Super Dinosaur #1-2

Written by Robert Kirkman
Art by Jason Howard
32 pages, color
Published by Image Comics

These days, Robert Kirkman is certainly best known for his comics The Walking Dead and Invincible. They’re both aimed squarely at teenagers and older, though, so it’s nice to see that his new comic Super Dinosaur is meant to be read by all ages. And trust me when I say this in the most positive way possible: reading the first two issues of Super Dinosaur makes me wonder when the action figures and play sets are going to be available.

Read the rest of this entry »

Spontaneous #1

Written by Joe Harris
Art by Brett Weldele
24 pages, color
Published by Oni Press

In May 2010 for Free Comic Book Day, Oni Press released the first issue of their new series The Sixth Gun, letting people get a good look at an ongoing series with a no-risk guarantee that they didn’t pay too much for it. (Second printings, released later, were normally priced.) It makes sense, then, to follow suit this year with Joe Harris and Brett Weldele’s new series Spontaneous. And while it doesn’t have quite the same bang to it that The Sixth Gun‘s opening issue did, it’s still strong enough to hopefully lure prospective new readers on board.

Read the rest of this entry »

Patrick in A Teddy Bear’s Picnic and Other Stories

By Geoffrey Hayes
32 pages, color
Published by Toon Books

I am a big fan of Geoffrey Hayes’ Benny and Penny series of comics for younger readers. Sure, they’re meant for first and second graders, but even as an adult I’ve found a lot to love about the books; the graceful storytelling, the beautiful art, the funny jokes. While I knew that Hayes has quite a few other books under his belt, I hadn’t heard of his Patrick series before now. Fortunately, with his new Patrick in A Teddy Bear’s Picnic and Other Stories, that problem has been fixed.

Read the rest of this entry »

Bunny Drop Vol. 3

By Yumi Unita
224 pages, black and white
Published by Yen Press

It’s always sad to see a book store closing, but sometimes it ends up steering me toward books I might not have otherwise read. For example, I’d heard good things about Yumi Unita’s Bunny Drop, but with so many other series fighting for my money, hadn’t gotten around to reading it. Then a store going out of business had the first two offered at 50% off, and the next thing I knew? Well, not only had I bought and read them, but I just bought and read the recently-released third volume at my regular store. For a book with such a relatively simple concept, it’s a surprisingly rich book.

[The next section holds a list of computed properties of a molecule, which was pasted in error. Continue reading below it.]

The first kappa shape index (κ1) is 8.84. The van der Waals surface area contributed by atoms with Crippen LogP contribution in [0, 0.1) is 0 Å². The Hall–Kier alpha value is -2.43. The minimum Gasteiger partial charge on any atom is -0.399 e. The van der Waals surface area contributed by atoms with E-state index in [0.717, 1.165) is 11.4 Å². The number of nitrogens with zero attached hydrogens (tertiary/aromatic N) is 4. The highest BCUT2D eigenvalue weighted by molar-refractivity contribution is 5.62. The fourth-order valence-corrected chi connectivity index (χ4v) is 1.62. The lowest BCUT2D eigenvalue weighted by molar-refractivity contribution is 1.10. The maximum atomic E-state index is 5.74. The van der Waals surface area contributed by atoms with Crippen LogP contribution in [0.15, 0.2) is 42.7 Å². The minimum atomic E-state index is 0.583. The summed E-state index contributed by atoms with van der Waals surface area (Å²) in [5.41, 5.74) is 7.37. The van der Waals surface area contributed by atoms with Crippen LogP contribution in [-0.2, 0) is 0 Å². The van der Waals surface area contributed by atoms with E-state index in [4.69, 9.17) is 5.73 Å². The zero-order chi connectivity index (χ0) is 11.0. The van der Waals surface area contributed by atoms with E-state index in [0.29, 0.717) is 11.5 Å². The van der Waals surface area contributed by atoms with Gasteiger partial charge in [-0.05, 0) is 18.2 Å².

Read the rest of this entry »

An Elegy for Amelia Johnson

Written by Andrew Rostan
Art by Dave Valeza and Kate Kasenow
120 pages, black and white
Published by Archaia

It’s hard, sometimes, to not feel a tiny bit cynical about a graphic novel, in a time where so many are secretly (or not-so-secretly) doubling as movie pitches. In the case of An Elegy for Amelia Johnson, writer Andrew Rostan confuses the issue a bit, giving that feel perhaps because so much of the book is about making a movie. It is apt to feel that way, though, because just like many a movie, An Elegy for Amelia Johnson is the sort of book that is all right on your first exposure, but just falls apart the more you look at it.

Read the rest of this entry »

Superman #711

Written by J. Michael Straczynski and Chris Roberson
Penciled by Eddy Barrows
Inked by J.P. Mayer
32 pages, color
Published by DC Comics

Chris Roberson has gone off the marked path, so to speak. Several months ago, he came on board Superman as a co-writer, to finish up J. Michael Straczynski’s "Grounded" storyline off of an outline, while Straczynski departed the title (as well as Wonder Woman) to spend more time working on a sequel graphic novel to Superman: Earth One. And while I’ve been having a sneaking suspicion that "Grounded" has gone in a rather different direction than originally planned with the arrival of Roberson, this latest installment is in many ways the ultimate example of the new direction.

Read the rest of this entry »